January 2005 - Imerman finally takes complete control, after buying German bank WestLB's 30 per cent stake.
February 2005 - Former Rangers chief executive Bob Brannan appointed
October 2006 - Company dismisses Indian newspaper report that India's United Breweries, owned by Vijay Mallya, was looking at a 400m takeover but admitted receiving offers for part of the business
12 May 2007 - Mallya suggests he is nearing a deal to take over the company. Speaking in Shanghai, Mallya told reporters that UB "will make a decision on a possible acquisition of W&M in two weeks".
How determined South African helped create a world leader
EVER since 51-year-old South African Vivian Imerman first got involved in Whyte & Mackay, many in the industry have believed that he has only ever been interested in turning a fast buck from a company which was in need of some urgent attention.
He was once asked in an interview how he conducts business. "I'm not in business to be popular," he said. "I'm in business to be effective. You can't bank popularity, you can only bank cashflow."
But yesterday's 595 million deal to sell the Glasgow business - and its brands such as Whyte & Mackay, Dalmore and Isle of Jura - to the flamboyant Indian brewer Vijay Mallya, marked the end of a solid recovery process at the firm.
Like him or not, London-based Imerman has managed to do exactly what he always insisted he would do - get it back on its feet and headed towards becoming a global brand.
Named 151st in the recent Sunday Times Rich List with a fortune of 500m, Imerman initially came into W&M as non-executive chairman before increasing his stake in the business and ousting the chief executive Brian Megson in April 2003 - just 15 months after he had led a 2001 management buyout of the business then called Kyndal. It was a brutal assault, some said. Other directors from that era were removed as unceremoniously.
He first gained his global reputation as a tough businessman when he became "The man from Del Monte" in 1992 through a reverse takeover deal. He engineered the transaction by placing shares in his own business, Royal Beech-Nut, and joined forces with Anglo American.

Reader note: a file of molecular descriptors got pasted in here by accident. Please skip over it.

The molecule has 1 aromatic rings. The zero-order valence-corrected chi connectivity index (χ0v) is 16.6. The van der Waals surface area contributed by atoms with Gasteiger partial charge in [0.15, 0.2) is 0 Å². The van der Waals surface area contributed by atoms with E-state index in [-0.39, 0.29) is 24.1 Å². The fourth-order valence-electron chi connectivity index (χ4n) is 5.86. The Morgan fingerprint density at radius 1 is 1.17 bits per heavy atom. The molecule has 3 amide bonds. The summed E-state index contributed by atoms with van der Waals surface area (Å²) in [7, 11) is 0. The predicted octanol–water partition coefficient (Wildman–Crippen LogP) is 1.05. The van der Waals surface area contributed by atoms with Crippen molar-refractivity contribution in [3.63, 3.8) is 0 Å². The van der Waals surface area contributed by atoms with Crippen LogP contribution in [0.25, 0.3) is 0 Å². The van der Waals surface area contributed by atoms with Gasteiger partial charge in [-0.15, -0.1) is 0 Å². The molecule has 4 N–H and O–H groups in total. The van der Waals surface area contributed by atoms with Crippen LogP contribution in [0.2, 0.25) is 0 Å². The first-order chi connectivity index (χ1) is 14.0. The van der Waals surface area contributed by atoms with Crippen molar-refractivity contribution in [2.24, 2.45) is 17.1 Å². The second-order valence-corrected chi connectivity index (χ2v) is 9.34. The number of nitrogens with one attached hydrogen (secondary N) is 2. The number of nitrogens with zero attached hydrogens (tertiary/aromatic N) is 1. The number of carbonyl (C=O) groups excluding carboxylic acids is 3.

The combined financial firepower at his disposal proved too much for Del Monte which, at the time, had a turnover four times greater than Royal. Imerman grew Del Monte into an international business with a turnover of some 350m by 1998.
He took full control of W&M in February 2005, ending months of talks and negotiations that had drawn to a close in the sixth-floor offices of McGrigors' Glasgow headquarters. As chairman, Imerman had held a 35 per cent stake in the firm.
For Imerman it created a launchpad for a whisky company that had never quite fulfilled its potential.
Imerman and Robert Tchenguiz, his wealthy retail investor brother-in-law, had grand plans for the brands, drafting in marketing experts led by Tom Jago, the veteran guru who invented Baileys and Malibu.
In the year ended September 2002, W&M generated an operating profit of 20.6m from sales of 157.2m, representing 9.3 million cases of spirits.
The most recent figures show the business now has a 160m turnover, and profits are forecast to double to 50m. It is considered the world's biggest supplier of own-label and private-label Scotch.
Crucial were Imerman's moves to change the business culture within the company from a UK-focused operation to one capable of competing at an international level, growing the consumer appeal of Whyte & Mackay itself and of Isle of Jura and Dalmore.
Former Rangers FC chief executive Bob Brannan was appointed to the newly-created position of group managing director in 2005. Brannan had been interim managing director of William Grant.
Brannan has completed a complete rebranding of the products, and in the 12 months to Christmas last year, Whyte & Mackay increased sales 26 per cent, and in England alone 126 per cent. Jura saw sales rise 31 per cent.